For small business owners, the line between personal and professional is much harder to define than for most employees, and new research by Yell has revealed that a staggering number of business owners are potentially losing out on hundreds of pounds a week as a result.
The study, which surveyed just over 250 owners of small businesses in the UK (up to 50 employees), sought to find out more about how business owners separate the professional from the personal, and the impact this can have on their finances, particularly at a time when many small businesses may be struggling to stay afloat.
With three-quarters (75%) of small business owners stating they find it hard to set boundaries with their clients, it’s clear that many have difficulty when it comes to drawing the line. The nature of small businesses means they will often engage with the same customers on a regular basis and go on to develop closer relationships with them than the average high street brand would. According to the survey, 86% of business owners work with clients that have become friends or already were, though these numbers rise to more than 94% for those in the beauty sector, and 90% in the trades.
The vast majority (82%) of business owners admit that they take more time with ‘friendly’ clients, spending an extra 25 minutes on average with each of them, compared to their usual work time. Though working with someone you consider a friend may seem like a perk, the reality suggests that financially, this may not be the case at all.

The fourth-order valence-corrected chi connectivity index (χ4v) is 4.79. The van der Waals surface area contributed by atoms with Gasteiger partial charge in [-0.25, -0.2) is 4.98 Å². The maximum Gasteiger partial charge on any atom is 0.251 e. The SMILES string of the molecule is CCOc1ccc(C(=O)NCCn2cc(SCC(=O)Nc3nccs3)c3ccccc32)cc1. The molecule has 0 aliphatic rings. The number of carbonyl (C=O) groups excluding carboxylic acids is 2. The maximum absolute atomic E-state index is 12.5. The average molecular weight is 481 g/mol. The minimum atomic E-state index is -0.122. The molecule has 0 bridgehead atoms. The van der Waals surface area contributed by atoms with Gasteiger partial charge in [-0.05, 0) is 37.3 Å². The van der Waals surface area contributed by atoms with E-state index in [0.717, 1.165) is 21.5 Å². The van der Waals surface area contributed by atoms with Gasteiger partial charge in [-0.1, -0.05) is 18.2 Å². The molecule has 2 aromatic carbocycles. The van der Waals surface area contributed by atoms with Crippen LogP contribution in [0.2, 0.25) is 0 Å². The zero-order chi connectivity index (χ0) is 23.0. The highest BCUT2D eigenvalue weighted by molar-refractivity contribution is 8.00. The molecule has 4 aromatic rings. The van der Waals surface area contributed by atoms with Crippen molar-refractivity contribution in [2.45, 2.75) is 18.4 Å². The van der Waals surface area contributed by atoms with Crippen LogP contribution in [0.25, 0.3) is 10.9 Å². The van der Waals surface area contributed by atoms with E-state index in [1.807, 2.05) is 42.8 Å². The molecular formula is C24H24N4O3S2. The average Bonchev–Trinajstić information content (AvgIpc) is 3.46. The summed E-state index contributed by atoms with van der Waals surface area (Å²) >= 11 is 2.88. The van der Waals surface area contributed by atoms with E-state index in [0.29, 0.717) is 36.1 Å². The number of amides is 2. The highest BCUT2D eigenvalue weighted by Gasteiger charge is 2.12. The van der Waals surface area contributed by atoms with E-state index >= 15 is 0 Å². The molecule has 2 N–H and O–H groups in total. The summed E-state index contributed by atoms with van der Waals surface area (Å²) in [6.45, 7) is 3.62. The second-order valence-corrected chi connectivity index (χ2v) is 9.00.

With 85% of business owners not charging for this additional time, this results in a considerable amount of unpaid working hours. Less than ideal at a time when the cost-of-living crisis has made things increasingly difficult for the self-employed, the extra 25 minutes could amount to an average loss of £78 per appointment (based on the average hourly charge of £188.44 revealed by the study). This is a particular concern in the likes of the beauty industry, known for its high frequency of appointments and long-term clients.
Megan, a Beauty Influencer and self-employed Nail Technician commented: “My services are often a ‘treat’ for clients, who will have finished their working day, which can mean they take time restraints less seriously, and don’t mind the appointment lasting longer than it should. For them, it might just be twenty more minutes, but they don’t see how this can impact my working day. After two years of being self-employed, getting customers to see this side of the extra time spent has been one of the hardest things to navigate.”
Outside of lost earnings, the blurring of personal and professional has also been proven to take a toll on business owners’ free time; 98% of those surveyed admitted to replying to business queries within their personal time, with this number sitting at a staggering 100% for those in the beauty and trades sectors.
This is likely down to many small businessowners finding it hard to tackle the issue or having been put off from a bad experience when previously trying to enforce time boundaries or payment terms, with more than half (59%) saying they’ve received negative responses from customers when trying to do so.